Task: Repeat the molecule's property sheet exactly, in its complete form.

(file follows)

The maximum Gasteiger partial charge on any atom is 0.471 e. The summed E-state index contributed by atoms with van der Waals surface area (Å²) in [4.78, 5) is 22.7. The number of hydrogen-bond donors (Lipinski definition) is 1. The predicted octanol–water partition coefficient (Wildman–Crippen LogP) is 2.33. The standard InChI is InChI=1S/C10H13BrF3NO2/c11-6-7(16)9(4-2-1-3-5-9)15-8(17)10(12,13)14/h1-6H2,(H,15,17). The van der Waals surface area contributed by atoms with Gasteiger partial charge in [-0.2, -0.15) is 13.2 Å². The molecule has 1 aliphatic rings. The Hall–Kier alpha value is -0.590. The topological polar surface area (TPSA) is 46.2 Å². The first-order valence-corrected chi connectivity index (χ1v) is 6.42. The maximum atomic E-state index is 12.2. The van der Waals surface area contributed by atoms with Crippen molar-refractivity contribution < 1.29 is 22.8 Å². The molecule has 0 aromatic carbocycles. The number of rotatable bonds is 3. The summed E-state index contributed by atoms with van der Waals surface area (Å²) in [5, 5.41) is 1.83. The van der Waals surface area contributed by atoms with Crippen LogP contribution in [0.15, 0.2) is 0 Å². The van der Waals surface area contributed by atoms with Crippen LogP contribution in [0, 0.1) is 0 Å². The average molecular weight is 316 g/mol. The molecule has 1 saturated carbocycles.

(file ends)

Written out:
The maximum Gasteiger partial charge on any atom is 0.471 e. The summed E-state index contributed by atoms with van der Waals surface area (Å²) in [4.78, 5) is 22.7. The number of hydrogen-bond donors (Lipinski definition) is 1. The predicted octanol–water partition coefficient (Wildman–Crippen LogP) is 2.33. The standard InChI is InChI=1S/C10H13BrF3NO2/c11-6-7(16)9(4-2-1-3-5-9)15-8(17)10(12,13)14/h1-6H2,(H,15,17). The van der Waals surface area contributed by atoms with Gasteiger partial charge in [-0.2, -0.15) is 13.2 Å². The molecule has 1 aliphatic rings. The Hall–Kier alpha value is -0.590. The topological polar surface area (TPSA) is 46.2 Å². The first-order valence-corrected chi connectivity index (χ1v) is 6.42. The maximum atomic E-state index is 12.2. The van der Waals surface area contributed by atoms with Crippen molar-refractivity contribution < 1.29 is 22.8 Å². The molecule has 0 aromatic carbocycles. The number of rotatable bonds is 3. The summed E-state index contributed by atoms with van der Waals surface area (Å²) in [5, 5.41) is 1.83. The van der Waals surface area contributed by atoms with Crippen LogP contribution in [0.15, 0.2) is 0 Å². The van der Waals surface area contributed by atoms with Crippen LogP contribution in [0, 0.1) is 0 Å². The average molecular weight is 316 g/mol. The molecule has 1 saturated carbocycles.